ActivePaper Archive ‘Ordinary Australians are out here with us' - The Age, 1/27/2021

‘Ordinary Australians are out here with us'


Indigenous activist Uncle Gary Foley went to his first Invasion Day rally 51 years ago.

Yesterday, as thousands of people gathered in drizzling rain in Melbourne’s CBD, Uncle Gary told the sea of black, red and yellow of one significant shift he had noticed in more than half a century of campaigning.

‘‘What has changed, standing out here looking out at all of you mob, is that large numbers of ordinary Australians are out here with us,’’ he said.

In the 1970s, a groundswell of protesters fought to raise awareness about the disproportionate number of Indigenous people incarcerated in Australia and dying in custody.

This year, another influx of supporters came out in spite of lingering coronavirus concerns to rally, wearing face masks, in support of Aboriginal Australians.

‘‘We are again in an epoch, in a moment, of our history where we have the same change again,’’ Uncle Gary said. ‘‘The Black Lives Matter movement is not going away here or overseas.’’

As coronavirus marshalls organised protesters into groups of 100 for the march down Bourke Street, in line with government gathering limits, the annual protest called for justice and truth.

‘‘Some of us have been doing this every year, calling for greater awareness and understanding of Australia’s history. That’s what this day really is all about,’’ Uncle Foley said.

Eighteen ‘‘legal observers’’ equipped with video cameras monitored the event in case of conflict between police and protesters. Police also filmed the protest from the rooftop of The Imperial Hotel.

Federal Greens senator Lidia Thorpe, a Gunnai Gunditjmara and Djab Wurrung woman, told the crowd January 26 was Invasion Day and not a date to celebrate.

‘‘We still have guns pointed to our heads,’’ she said. ‘‘We still have a boot on our necks ... Ten-year-old babies are being locked up in this country.

‘‘Is that something to celebrate? Why are people having barbecues and shrimp on the barbie and celebrating the death and destruction of the oldest continuing living culture in the world?’’

Senator Thorpe described a ‘‘slimy pandemic’’ of racism in Australia that needed to be eradicated. ‘‘It’s killing us,’’ she said.

Following a minute of silence, two women with white ochre on their foreheads sang a mourning song while the crowd beat their chests in time with the clapping sticks.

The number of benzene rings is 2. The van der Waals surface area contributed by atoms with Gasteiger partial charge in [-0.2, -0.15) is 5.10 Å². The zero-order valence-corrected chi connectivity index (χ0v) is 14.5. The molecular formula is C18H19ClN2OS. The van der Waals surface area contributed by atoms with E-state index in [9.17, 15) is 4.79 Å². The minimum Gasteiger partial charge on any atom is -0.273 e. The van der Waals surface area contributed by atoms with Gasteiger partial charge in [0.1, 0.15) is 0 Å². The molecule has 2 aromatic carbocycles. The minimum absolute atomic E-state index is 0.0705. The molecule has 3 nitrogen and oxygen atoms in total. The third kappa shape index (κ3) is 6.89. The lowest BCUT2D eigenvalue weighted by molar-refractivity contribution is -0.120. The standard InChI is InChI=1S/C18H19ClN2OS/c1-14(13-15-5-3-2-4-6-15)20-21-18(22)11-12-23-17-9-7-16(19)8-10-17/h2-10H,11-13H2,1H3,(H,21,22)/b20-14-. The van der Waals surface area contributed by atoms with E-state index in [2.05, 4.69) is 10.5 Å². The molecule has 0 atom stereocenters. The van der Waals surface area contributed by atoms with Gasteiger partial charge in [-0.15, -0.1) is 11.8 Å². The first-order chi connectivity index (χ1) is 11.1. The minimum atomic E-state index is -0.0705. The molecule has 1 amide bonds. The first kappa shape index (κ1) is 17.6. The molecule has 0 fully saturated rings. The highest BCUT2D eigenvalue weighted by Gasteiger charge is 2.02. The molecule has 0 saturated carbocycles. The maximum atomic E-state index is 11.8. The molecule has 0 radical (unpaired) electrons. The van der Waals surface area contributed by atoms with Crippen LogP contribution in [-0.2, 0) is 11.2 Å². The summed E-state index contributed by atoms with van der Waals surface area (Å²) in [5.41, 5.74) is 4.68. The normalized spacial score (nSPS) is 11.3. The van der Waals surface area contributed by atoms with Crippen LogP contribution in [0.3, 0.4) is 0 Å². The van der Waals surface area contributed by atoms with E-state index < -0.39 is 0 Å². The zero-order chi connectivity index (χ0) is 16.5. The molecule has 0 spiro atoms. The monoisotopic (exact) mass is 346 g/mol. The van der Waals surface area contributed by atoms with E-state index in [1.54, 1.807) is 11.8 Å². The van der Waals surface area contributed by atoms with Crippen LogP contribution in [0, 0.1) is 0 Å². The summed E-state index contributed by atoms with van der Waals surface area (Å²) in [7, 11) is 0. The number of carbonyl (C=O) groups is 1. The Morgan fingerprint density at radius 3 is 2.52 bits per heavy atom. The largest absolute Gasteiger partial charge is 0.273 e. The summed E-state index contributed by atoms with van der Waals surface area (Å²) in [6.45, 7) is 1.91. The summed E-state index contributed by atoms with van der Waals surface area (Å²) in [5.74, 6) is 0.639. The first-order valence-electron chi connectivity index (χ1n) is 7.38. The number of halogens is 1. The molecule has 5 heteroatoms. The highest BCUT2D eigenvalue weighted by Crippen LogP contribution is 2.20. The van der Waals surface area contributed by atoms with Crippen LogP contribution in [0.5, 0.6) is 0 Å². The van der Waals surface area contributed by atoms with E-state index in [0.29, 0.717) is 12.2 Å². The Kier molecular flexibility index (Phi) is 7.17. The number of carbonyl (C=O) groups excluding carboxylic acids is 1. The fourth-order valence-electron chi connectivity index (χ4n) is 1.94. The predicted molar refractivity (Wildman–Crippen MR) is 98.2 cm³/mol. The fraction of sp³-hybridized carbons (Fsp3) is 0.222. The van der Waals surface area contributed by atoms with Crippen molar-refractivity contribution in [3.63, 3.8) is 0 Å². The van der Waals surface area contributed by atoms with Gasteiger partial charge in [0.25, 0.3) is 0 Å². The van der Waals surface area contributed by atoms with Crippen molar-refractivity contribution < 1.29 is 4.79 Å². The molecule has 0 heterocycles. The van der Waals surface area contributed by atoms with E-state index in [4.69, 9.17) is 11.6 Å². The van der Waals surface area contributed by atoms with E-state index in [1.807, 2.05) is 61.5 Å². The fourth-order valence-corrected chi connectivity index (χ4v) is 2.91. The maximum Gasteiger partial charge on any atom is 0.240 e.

Indigenous rappers A.B. Original’s song January 26 blared along Bourke Street as a group with a sign stating ‘‘Captain Cook brought the first pandemic’’ passed.

Other signs read ‘‘White Australia has a black history’’ and ‘‘No pride in genocide’’.

Invasion Day rallies attracted strong crowds nationwide.

More than 3000 attended a sitting in Sydney after days of police opposition to a march and about 5000 took to Brisbane’s streets shortly before Labor government minister Mark Bailey used Twitter to call for the Australia Day date to be changed.

Indigenous woman Kanisha Bamblett, 20, who attended Melbourne’s protest, said that she was excited to be there with her entire family, who came every year.

‘‘We bring our whole family every year, just to show each generation. In our culture and community that’s a very, very big thing for us. We carry onto the next generation, the history we were taught ... we make sure to pass it on.’’

Clint Fisher, Kerry Robinson and their seven-year-old son Rufus Fisher drove into the city for the Invasion Day rally from Bellbrae, nears Bell Beach.

‘‘I think it’s important as a white Australian to be a good ally,’’ said Mr Fisher. ‘‘To educate the kids on how important it is to be proud of our black history.’’

Police broke up a scuffle between protesters and a man in a shirt bearing the name of a far-right political group early in the afternoon. He arrived in a black Proud Boys T-shirt, draped in an Australian flag emblazoned with ‘‘Come on Aussies’’.

The man blew up an Australianthemed beach ball and stood for several minutes until a protester approached and kicked the ball out of his hand, sparking a face-off until police stepped in. It’s unclear if the man was planning to attend a separate ‘‘People’s Australia Day Parade’’, protesting the cancellation of Melbourne’s Australia Day parade. The event, hosted by the Melbourne Freedom Rally group which was associated with last year’s anti-lockdown protests, attracted about 100 people.

Victoria Police praised the behaviour of Invasion Day protesters, saying two men were detained for a short time but there were no arrests.

With Carolyn Webb, Ashleigh McMillan